top

Package ibis provides a higher-level interface to the wonderful github.com/gocql/gocql package.

Schemas

In ibis, a Schema represents the definition of a set of column families in a Cassandra keyspace. For certain simple cases, ibis can also automate the creation of these column families, or the addition of new columns at a later date.

userCols := []*ibis.Column{
    &ibis.Column{Name: "User", Type: "varchar"},
    &ibis.Column{Name: "Password", Type: "varchar"},
    &ibis.Column{Name: "CreatedAt", Type: "timestamp"},
}
schema := ibis.NewSchema()
schema.AddCF(&ibis.CF{Name: "users", Columns: userCols})

To reduce boilerplate, ibis offers reflection. For example, to generate a schema definition from a struct of column families:

userCols := []*ibis.Column{
    &ibis.Column{Name: "User", Type: "varchar"},
    &ibis.Column{Name: "Password", Type: "varchar"},
    &ibis.Column{Name: "CreatedAt", Type: "timestamp"},
}
type Model struct{Users *ibis.CF}
model := &Model{Users: &ibis.CF{Columns: userCols}}
schema := ibis.ReflectSchema(model)

Reflection is also available for defining column families themselves:

type User struct {Name string, Password string, CreatedAt time.Time}
type UserTable struct {*ibis.CF}
func (t *UserTable) CF() *ibis.CF {
    t.CF = ibis.ReflectCF(User{})
    return t.SetPrimaryKey("Name")
}
type Model struct{Users *UserTable}
model := &Model{}
schema := ibis.ReflectSchema(model)

Using this reflective approach has the added benefit of eliminating the need to provide marshaling code to get data into and out of User values, as will be described shortly.

Note that you must specify the primary key for the column family. This can be done with the SetPrimaryKey method, but alternatively you can declare keys in the definition of reflected struct:

type User struct {
    Name string `ibis:"key"`
    Password string
    CreatedAt time.Time
}

Connecting to Cassandra

The DialCassandra method on Schema uses gocql to connect to and interact with a live Cassandra cluster:

schema.DialCassandra(CassandraConfig{Keyspace: "app", Node: []string{"localhost"}})

Alternatively, an in-memory fake Cassandra cluster can be used for testing:

schema.Cluster = FakeCassandra()

Creating and Updating a Live Schema

A schema definition can also be read from the Cassandra cluster and compared to another definition. A difference can be generated, along with CQL statements to make the live schema compatible with the given one.

schema := ...
schema.DialCassandra(...)
if schema.RequiresUpdates() {
    fmt.Println("Applying schema update:")
    fmt.Println(schema.SchemaUpdates)
    if err := schema.ApplyLiveUpdates(); err != nil {
        fmt.Println("error:", err)
    }
}

Marshaling

The basis by which ibis reads and writes rows is the MarshaledMap. This is gocql marshaling applied to a map of values. To use ibis at the lowest level, you can implement the Row interface:

type User struct {Name string, Password string}
func (u *User) Marshal(mmap ibis.MarshaledMap) error {
    mmap["Name"] = ibis.LiteralValue(u.Name)
    mmap["Password"] = ibis.LiteralValue(encryptPassword(u.Password))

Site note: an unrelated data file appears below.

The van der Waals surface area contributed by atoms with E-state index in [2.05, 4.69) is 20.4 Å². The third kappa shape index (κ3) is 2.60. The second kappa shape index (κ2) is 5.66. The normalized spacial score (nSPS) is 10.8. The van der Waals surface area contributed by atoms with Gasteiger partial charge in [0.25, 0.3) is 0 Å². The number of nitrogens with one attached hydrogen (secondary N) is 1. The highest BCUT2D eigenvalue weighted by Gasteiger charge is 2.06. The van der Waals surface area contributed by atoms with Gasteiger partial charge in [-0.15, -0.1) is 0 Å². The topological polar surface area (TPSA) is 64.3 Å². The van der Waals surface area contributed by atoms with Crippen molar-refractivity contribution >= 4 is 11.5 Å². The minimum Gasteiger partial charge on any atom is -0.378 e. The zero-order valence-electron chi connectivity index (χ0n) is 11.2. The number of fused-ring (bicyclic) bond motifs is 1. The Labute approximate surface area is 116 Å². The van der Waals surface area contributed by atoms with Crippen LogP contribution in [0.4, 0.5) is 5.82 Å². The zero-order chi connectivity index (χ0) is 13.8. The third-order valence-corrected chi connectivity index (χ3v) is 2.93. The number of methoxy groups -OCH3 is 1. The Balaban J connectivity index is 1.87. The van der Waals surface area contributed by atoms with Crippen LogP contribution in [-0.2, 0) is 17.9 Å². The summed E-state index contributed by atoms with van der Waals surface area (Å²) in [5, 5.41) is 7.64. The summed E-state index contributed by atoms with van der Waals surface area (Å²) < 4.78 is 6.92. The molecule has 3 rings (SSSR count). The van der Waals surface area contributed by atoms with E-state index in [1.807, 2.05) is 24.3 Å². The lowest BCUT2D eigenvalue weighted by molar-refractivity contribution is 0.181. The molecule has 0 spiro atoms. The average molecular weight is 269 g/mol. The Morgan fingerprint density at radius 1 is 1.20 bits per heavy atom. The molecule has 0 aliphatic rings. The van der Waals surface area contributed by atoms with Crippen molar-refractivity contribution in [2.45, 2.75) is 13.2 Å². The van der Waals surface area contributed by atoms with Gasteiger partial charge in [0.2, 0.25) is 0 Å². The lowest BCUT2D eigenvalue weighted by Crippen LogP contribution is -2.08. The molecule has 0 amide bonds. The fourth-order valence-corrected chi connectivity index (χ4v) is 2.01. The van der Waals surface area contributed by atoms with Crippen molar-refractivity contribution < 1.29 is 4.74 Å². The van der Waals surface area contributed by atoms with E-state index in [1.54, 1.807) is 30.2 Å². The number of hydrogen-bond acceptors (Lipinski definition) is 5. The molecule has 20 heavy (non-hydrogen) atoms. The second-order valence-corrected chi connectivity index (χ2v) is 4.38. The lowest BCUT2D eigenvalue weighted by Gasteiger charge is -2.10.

}
func (u *User) Unmarshal(mmap ibis.MarshaledMap) error {
    var b []byte
    if v := mmap["Name"]; v != nil {
        if err := v.UnmarshalCQL(ibis.TIVarchar, &b); err != nil { return err }
        u.Name = string(b)
    }
    if v := mmap["Password"]; v != nil {
        if err := v.UnmarshalCQL(ibis.TIVarchar, &b); err != nil { return err }
        u.Password = decryptPassword(string(b))
    }
    return nil
}

This is a bit tedious, of course, so ibis generates a Row implementation for you when you use ReflectCF.

Interacting with Data

Once a CF is added to a schema that has been connected to a cluster, you can call methods to fetch and store values implementing the Row interface. Here is an example of storing data using reflection:

type User struct {Name string `ibis:"key"`, Password string}
type UserTable struct {*ibis.CF}
func (t *UserTable) CF() *ibis.CF {
    t.CF = ibis.ReflectCF(User{})
    return t.CF
}
type Model struct{Users *UserTable}
model := &Model{}
schema := ibis.ReflectSchema(model)
schema.Cluster = ibis.FakeCassandra()

user := &User{Name: "logan", Password: "password"}
if err := model.Users.CommitCAS(&user); err != nil { panic(err) }

// oops, better change that password to something more secure
user.Password = "hunter2"
if err := model.Users.Commit(&user); err != nli { panic(err) }

Here is an example of fetching data:

func Login(model *Model, name, password string) (user *User, err error) {
    if err = model.Users.LoadByKey(&user, name); err != nil { return nil, err }
    if user.password != password { return nil, errors.New("invalid password") }
    return user, nil
}

Working with CQL

Sometimes you need to issue your own CQL statements to operate on your schema. ibis provides an abstraction layer on top of gocql, but the interface is very similar. The main difference is that a Query on a Cluster takes CQL values, rather than a string plus parameters. This is because ibis heavily relies on building CQL statements in a declarative fashion.

qi := ibis.InsertInto(model.Users).
        Keys("Name", "Password").
        Values(username, password).
        IfNotExists().Query()

qi := ibis.Select("Title", "Url").From(model.Posts).
    Where("AuthorName = ?", username).
    Where("Published = true").
    OrderBy("PublishedAt DESC").
    Limit(10).Query()

var b CQLBuilder
b.Append("UPDATE users SET Password = ? WHERE Name = ?", "hunter2", "logan")
qi := cluster.Query(b.CQL())

In each of these examples, qi is a Query pointer that provides access to results and errors.

Imported by 2 package(s)

  1. github.com/logan/ibis/example
  2. github.com/logan/ibis/timeline

Imports 3 package(s)

  1. github.com/smartystreets/goconvey/convey
  2. github.com/gocql/gocql
  3. github.com/sdming/gosnow

Test imports 1 package(s)

  1. github.com/smartystreets/goconvey/reporting